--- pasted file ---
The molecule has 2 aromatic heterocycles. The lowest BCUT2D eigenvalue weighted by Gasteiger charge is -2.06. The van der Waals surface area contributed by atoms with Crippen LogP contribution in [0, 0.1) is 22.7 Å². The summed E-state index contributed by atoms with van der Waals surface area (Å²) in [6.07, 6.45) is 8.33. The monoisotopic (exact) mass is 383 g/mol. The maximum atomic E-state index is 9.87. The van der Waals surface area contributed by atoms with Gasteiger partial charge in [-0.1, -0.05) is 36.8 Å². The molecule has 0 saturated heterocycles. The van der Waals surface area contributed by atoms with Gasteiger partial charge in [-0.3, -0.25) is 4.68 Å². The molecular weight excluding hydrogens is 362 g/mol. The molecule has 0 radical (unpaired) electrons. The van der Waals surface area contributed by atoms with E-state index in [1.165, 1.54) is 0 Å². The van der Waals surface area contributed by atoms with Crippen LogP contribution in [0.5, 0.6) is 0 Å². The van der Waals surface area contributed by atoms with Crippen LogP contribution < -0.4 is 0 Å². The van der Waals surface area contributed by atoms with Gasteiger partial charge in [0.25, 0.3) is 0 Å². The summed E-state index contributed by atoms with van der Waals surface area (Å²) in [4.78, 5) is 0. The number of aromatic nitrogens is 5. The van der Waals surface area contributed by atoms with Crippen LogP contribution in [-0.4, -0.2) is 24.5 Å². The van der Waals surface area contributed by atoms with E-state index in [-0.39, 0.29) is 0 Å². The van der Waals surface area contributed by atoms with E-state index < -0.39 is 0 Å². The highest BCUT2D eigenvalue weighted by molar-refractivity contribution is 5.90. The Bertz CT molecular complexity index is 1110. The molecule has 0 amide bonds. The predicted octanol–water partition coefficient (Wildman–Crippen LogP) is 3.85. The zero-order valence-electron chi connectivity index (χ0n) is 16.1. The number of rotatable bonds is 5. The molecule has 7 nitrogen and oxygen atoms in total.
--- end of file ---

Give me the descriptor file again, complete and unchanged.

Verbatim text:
The molecule has 2 aromatic heterocycles. The lowest BCUT2D eigenvalue weighted by Gasteiger charge is -2.06. The van der Waals surface area contributed by atoms with Crippen LogP contribution in [0, 0.1) is 22.7 Å². The summed E-state index contributed by atoms with van der Waals surface area (Å²) in [6.07, 6.45) is 8.33. The monoisotopic (exact) mass is 383 g/mol. The maximum atomic E-state index is 9.87. The van der Waals surface area contributed by atoms with Gasteiger partial charge in [-0.1, -0.05) is 36.8 Å². The molecule has 0 saturated heterocycles. The van der Waals surface area contributed by atoms with Gasteiger partial charge in [-0.3, -0.25) is 4.68 Å². The molecular weight excluding hydrogens is 362 g/mol. The molecule has 0 radical (unpaired) electrons. The van der Waals surface area contributed by atoms with E-state index in [1.165, 1.54) is 0 Å². The van der Waals surface area contributed by atoms with Crippen LogP contribution in [0.5, 0.6) is 0 Å². The van der Waals surface area contributed by atoms with Crippen LogP contribution < -0.4 is 0 Å². The van der Waals surface area contributed by atoms with Gasteiger partial charge in [0.25, 0.3) is 0 Å². The summed E-state index contributed by atoms with van der Waals surface area (Å²) in [4.78, 5) is 0. The number of aromatic nitrogens is 5. The van der Waals surface area contributed by atoms with Crippen LogP contribution in [-0.4, -0.2) is 24.5 Å². The van der Waals surface area contributed by atoms with E-state index in [-0.39, 0.29) is 0 Å². The van der Waals surface area contributed by atoms with E-state index < -0.39 is 0 Å². The highest BCUT2D eigenvalue weighted by molar-refractivity contribution is 5.90. The Bertz CT molecular complexity index is 1110. The molecule has 0 amide bonds. The predicted octanol–water partition coefficient (Wildman–Crippen LogP) is 3.85. The zero-order valence-electron chi connectivity index (χ0n) is 16.1. The number of rotatable bonds is 5. The molecule has 7 nitrogen and oxygen atoms in total.